We need to tap that group of people that are listening to and enjoying music. Period.
Cost is shared among all of the manufacturers.
The manufactures will need to show some guts and confidence in their products.
The investment in the store will need to be categorized as an element of sales and marketing costs. This will be very difficult, given the lack of effort or resources of the past.
I'm sure this business model has a many holes which I'm too naive to consider.
The key is the INDUSTRY must take responsibility and initiative to keep our love of good sound alive. Unfortunately, egos run rampant in this hobby. Maybe survival will be a motivator.
Just a suggestion.
Sherpa: We may both be a trifle naive, but we're thinking along parallel lines. More later.

Loomis: Not going to tell you again that you're correct, but yeah,you are. ;->

Git-tar: Interesting how the CEO of Hollywood Video is now the CEO of Ultimate, no?

Ferrari: we're be hearing from more in the industry in the next entry. I welcome any and all to comment on this thread, as well.

Hifi: Glad to hear it! Good for them!

Mac: way to win friends and influence people, big guy! Sadly, your comments are absolutely accurate. I only wish I'd coined the phrases, "a small band of delusional eccentrics", and "finitum is on the horizon". Great stuff!

Sbr, Mac: Yup, agreed. Now we're back to the question, "What do we do now?"

Thanks to you all for your provocative and insightful comments.
don't sell the consumer short. necessity is the mother of invention. people can figure out how to configure a stereo system without a dealer's advice.

what happened to experimentation ?

the only issue is who will sell the equipment ?

will it gravitate to direct sales from manufacturers whose overhead is low ?

will brick and mortar stores prosper, grow or diminish in number ?

I think over time brick and mortar stores will represent a smaller market share of audio produtcs, over time.

that is, it is my hypothesis that there will be more direct sales from manufacturers at the expense of audio stores.
"09-09-10: Papermill
I remain convinced, that if a person is given a choice, the will gravitate to quality, high end sound."

I disagree. IMO, most people will gravitate to brands they know, ease of use, flashy bells and whistles every time. Sound is not at the top of the list. The choice for most consumers is between pretty good sound (big box stores) and really good sound (Hi end B&M). It's just not worth the effort to them.
Apple killed high-end audio.

Back in the 80's when I went off to college, every kid had or wanted a stereo. In our dorms we were introduced to the various brands. Some of your buddies might have had some exotic gear. I'll never forget helping one guy move his Klipsch speakers. They weighed probably 150 pouns each.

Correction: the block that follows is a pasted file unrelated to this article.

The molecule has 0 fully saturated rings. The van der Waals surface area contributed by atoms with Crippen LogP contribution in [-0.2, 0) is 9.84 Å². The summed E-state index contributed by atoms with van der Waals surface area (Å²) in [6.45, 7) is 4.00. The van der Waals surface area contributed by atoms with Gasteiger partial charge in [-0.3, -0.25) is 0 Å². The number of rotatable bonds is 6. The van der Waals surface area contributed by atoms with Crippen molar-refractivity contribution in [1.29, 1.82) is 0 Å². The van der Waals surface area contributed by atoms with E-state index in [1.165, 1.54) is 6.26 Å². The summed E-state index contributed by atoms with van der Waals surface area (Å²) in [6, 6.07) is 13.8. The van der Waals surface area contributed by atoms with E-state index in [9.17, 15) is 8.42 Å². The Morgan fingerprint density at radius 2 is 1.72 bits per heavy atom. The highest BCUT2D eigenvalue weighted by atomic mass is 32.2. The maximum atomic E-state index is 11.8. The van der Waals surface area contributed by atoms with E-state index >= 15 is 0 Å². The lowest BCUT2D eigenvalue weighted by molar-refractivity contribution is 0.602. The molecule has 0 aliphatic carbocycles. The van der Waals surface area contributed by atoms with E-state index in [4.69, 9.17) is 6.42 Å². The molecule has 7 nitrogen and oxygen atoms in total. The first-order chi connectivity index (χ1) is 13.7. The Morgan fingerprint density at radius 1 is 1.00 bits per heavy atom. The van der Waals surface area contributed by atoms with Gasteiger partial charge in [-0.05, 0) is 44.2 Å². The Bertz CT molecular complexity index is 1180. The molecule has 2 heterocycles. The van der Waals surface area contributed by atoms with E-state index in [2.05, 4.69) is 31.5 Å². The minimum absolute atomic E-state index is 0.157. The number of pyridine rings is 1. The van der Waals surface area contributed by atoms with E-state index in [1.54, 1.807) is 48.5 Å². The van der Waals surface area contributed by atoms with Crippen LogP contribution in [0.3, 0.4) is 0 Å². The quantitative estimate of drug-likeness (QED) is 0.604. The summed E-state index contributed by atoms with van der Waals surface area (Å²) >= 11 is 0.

Fast forward 3o years. My 17-year-old who'll be leaving for college next year listens to just about everything on an iPod. I've invited him to check out his music on a real system and he's not interested.

It's not any kind of father-son rift, he just doesn't care. His buddies are all the same way.
Well, the tough times now may be a memory in 5-8 years. I wouldn't call the demise of high-end audio quite yet. There is SO MUCH 10-30K amplifiers and speakers out there now, it's really a prestige arms race as much as it's about sound. Adjusted to inflation, top gear is far more expensive than ever before. If companies slightly lower their standards, and shave off 15-25% of the price of these premium products, they and the dealers may be able to hold on until a recovery emerges.
Respect the past but embrace today. I often read posts on audio sites like Audiogon and think to myself, "How old are these people? My gosh, they think and talk like no one my age and I'm not exactly young." Ya'll need to start thinking in a "Beats By Dr. Dre" mentality (metaphorically speaking).
@Geneoshea: How did Apple "kill high-end audio"? Please explain?

@Mrtennis & Sebrof: There are people who want quality, but they also want simplicity. Audiophiles don't make things simple. That's not a bad thing, but it's not want most people want.
Paper: good idea, actually heard similar ideas floated. Problem is, as always, time and capital to get it going. Thanks for the thoughts.

Tennis: guess we'll have to wait and see. I wouldn't rule out the draw of hands-on product contact; been to an Apple store lately?

Sebrof: can't we have both? Back in the day when I bought and sold old radios, their elderly owners always made comments like, "it has such wonderful tone", not, "boy it was easy to use". Ease of use should be a minimum acceptable requirement for ALL products, in my admittedly-demanding view.

Geneo: Don't blame Apple. If anything, they've done more to facillitate the widespread enjoyment of music than any company since...who? The Victor Talking Machine Company?